My demo is in React and step by step, but you can do it in any way you want, the key is this Weather API, that accepts LON and LAT as a string to produce city and weather info -> https://api.weatherapi.com/v1/forecast.json?key=YOUR_KEY&q=LATITUDE,LONGITUDE&days=1&aqi=no&alerts=n

Note: you will to generate YOUR OWN KEY, by signing up

You will need 3 states for this:

const [latitude, setLatitude] = useState("");
const [longitude, setLongitude] = useState("");
const [city, setCity] = useState("");

First: Request access to 'location' from user (this will have a POP-UP), by using this code and set state to Latitude and Longitude.

useEffect(() => {
    function getPosition() {
        const successCallback = (position) => {

        const errorCallback = (error) => {

        navigator.geolocation.getCurrentPosition(successCallback, errorCallback);

}, []);

Second use https://www.weatherapi.com/ API to get City and other intel, based on Lat and Lon

API looks like this: https://api.weatherapi.com/v1/forecast.json?key=3e5e13fac8354c818de152831211305&q=53.3498053,-6.2603097&days=1&aqi=no&alerts=n

API with explanation: https://api.weatherapi.com/v1/forecast.json?key=3e5e13fac8354c818de152831211305&q=LATITUDE,LONGITUDE&days=1&aqi=no&alerts=n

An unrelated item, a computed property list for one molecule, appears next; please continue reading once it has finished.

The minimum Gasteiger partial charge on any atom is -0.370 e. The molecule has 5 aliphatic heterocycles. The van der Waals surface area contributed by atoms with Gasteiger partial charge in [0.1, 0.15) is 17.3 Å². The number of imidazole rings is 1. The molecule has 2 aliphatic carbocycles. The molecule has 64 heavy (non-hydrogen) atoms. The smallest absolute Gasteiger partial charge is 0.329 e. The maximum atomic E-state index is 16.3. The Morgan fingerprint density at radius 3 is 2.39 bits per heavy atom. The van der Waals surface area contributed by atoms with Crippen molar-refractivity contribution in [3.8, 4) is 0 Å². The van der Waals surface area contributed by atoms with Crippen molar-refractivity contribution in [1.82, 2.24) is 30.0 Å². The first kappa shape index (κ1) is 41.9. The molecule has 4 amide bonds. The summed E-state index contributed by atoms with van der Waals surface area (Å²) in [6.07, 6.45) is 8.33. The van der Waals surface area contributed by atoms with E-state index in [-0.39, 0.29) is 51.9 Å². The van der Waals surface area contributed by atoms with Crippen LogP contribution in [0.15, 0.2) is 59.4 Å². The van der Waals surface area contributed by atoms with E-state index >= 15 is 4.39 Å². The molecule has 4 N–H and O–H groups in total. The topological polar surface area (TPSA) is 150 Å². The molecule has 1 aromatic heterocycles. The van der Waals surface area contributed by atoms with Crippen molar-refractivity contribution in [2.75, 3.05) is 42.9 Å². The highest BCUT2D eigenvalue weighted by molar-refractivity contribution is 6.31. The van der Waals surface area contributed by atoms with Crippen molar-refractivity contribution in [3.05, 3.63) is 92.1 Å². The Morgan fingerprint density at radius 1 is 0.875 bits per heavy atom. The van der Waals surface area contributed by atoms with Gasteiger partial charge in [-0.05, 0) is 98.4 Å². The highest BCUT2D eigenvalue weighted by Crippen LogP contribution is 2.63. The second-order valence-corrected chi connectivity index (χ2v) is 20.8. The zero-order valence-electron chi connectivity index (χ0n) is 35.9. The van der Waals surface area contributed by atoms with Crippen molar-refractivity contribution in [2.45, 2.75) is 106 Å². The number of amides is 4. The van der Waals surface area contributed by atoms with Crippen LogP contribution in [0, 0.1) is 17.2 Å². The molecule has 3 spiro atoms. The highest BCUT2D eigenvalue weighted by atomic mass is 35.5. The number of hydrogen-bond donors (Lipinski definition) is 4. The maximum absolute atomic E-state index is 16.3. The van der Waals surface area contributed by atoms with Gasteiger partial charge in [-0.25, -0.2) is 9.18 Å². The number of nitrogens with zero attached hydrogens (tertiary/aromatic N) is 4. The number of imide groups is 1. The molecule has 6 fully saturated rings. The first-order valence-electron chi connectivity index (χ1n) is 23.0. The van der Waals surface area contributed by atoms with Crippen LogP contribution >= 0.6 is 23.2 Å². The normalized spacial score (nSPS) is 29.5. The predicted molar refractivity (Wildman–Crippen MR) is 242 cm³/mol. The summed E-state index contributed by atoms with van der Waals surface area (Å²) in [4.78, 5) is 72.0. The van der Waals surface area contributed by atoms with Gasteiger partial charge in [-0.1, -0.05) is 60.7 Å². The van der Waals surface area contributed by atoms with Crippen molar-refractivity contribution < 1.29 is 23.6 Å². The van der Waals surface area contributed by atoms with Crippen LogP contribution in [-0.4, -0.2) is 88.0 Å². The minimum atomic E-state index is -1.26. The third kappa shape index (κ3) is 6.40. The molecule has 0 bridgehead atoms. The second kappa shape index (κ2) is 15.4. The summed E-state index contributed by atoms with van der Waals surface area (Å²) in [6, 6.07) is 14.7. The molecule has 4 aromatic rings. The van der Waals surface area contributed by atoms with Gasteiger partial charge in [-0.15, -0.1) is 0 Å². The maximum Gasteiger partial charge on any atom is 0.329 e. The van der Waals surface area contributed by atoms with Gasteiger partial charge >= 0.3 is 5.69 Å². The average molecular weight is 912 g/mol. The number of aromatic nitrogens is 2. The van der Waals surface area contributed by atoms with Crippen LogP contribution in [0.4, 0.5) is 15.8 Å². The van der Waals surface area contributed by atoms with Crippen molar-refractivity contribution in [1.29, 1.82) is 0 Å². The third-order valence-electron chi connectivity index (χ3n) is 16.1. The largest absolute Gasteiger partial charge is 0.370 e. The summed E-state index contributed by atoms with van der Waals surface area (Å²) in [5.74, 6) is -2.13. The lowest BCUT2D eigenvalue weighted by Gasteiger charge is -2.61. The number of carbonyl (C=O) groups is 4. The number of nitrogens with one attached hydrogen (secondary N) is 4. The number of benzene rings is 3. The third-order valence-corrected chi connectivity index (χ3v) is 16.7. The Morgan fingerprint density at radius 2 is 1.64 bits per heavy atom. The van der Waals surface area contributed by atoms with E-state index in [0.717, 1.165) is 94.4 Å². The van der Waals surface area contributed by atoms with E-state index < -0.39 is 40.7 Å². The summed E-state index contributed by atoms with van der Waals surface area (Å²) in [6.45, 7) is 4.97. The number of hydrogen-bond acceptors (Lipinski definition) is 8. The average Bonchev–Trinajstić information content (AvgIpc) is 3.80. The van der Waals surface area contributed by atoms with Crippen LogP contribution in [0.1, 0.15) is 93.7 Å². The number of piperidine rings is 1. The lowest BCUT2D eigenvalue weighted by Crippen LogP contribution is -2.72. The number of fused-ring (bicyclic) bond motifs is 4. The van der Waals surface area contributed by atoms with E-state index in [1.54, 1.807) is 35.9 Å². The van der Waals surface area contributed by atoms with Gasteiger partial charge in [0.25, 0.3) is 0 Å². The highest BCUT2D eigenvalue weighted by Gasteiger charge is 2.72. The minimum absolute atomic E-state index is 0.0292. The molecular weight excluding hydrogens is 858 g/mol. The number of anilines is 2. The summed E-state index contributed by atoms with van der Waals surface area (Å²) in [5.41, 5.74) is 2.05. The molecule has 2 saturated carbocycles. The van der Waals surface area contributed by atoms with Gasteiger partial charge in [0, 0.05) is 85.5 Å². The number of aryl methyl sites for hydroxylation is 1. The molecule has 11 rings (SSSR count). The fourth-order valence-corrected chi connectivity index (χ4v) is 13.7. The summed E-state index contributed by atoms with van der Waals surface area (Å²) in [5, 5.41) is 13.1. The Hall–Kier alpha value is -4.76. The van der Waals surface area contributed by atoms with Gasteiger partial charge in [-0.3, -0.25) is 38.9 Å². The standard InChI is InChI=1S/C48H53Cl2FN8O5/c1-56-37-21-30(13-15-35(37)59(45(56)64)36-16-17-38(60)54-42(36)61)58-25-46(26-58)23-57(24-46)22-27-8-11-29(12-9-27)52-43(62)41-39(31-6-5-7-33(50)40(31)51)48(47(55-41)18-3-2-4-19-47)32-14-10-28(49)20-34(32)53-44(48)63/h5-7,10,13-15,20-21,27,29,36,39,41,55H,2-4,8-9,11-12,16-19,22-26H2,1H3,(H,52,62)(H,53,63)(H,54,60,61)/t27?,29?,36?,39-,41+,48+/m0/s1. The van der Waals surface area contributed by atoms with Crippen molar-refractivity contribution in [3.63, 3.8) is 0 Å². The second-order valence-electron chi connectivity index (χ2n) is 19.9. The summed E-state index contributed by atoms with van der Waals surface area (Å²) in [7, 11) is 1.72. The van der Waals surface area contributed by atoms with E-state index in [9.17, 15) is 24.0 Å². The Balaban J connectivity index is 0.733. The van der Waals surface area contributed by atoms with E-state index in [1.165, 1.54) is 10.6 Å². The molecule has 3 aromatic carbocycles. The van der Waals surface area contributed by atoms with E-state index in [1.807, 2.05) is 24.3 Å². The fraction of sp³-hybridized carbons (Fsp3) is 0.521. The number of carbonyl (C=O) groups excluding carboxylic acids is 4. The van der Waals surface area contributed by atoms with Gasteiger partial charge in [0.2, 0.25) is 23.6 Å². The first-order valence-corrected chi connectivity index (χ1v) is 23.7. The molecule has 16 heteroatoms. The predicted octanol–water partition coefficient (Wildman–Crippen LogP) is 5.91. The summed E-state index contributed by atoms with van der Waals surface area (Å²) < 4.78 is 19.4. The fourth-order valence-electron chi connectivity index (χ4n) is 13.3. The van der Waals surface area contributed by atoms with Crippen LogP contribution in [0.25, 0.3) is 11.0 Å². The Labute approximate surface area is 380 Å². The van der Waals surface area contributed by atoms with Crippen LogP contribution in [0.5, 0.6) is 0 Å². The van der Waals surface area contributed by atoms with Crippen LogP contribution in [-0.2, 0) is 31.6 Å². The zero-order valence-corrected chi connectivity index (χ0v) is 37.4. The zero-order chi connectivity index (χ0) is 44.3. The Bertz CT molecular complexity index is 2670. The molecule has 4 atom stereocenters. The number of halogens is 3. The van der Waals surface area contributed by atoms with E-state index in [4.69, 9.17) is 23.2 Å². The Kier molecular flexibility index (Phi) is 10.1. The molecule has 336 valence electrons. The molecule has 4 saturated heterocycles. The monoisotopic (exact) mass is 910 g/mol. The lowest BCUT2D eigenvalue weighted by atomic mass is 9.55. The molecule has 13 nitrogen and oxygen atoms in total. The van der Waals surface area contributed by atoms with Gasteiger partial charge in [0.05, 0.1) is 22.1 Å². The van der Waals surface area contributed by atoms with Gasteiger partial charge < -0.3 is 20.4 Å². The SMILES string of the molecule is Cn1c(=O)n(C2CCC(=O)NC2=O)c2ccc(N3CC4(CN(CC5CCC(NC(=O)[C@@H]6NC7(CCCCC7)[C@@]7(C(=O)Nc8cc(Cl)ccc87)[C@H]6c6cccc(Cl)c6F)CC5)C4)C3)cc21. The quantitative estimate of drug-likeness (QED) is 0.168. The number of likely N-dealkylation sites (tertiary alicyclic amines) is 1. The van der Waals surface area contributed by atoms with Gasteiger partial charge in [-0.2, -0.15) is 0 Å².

Now call this API with latitude and longitude to get location data, including city. I am using useEffect as a trigger, so as soon as I get info on Latitude I call the api using axios and set City state to what ever comes out of the api object.

useEffect(() => {
    async function getWeather() {
        let res = await axios.get(
}, [latitude, longitude]);


"location": {
"name": "Dublin",
"region": "Dublin",
"country": "Ireland",
"lat": 53.35,
"lon": -6.26,
"tz_id": "Europe/Dublin",
"localtime_epoch": 1673737376,
"localtime": "2023-01-14 23:02"

Here is video to my youtube channel, where you can see a demo of this: https://youtu.be/gxcG8V3Fpbk


Based on previous answers, I took the idea using GeoNames. I needed a way to get approximation city based from a coordinate for Car Dashboard, this require lot of requests (at least 1 per second) and should not rely on a reliable internet connection. Because database is available offline, that was the best solution for me.

Implementation wise, I selected redis for the backend database and GEO* commands to do lookup.

Basically, you download a country info file (eg: http://download.geonames.org/export/dump/BE.zip) which is a text file with fields separated by tabs. Schema is available on http://download.geonames.org/export/dump readme.

For each line, you add the geospatial entry:

GEOADD geonames.main [lon] [lat] [name]

Then using a simple GEORADIUS you can get the nearest entry based on your location. This is not fully accurate and this only give an approximation but for an offline free service, this is pretty good. All depend of your needs obviously.

I wrote a script which download whole Europe and add it into redis and add some sample code to query database, all in python, you can found code here: https://github.com/maxux/magibux-dashboard/blob/master/backend/tools/geonames.py

For whole Europe (excluding Russia which was not needed for my needs and is quite large), in memory database is ~30 MB.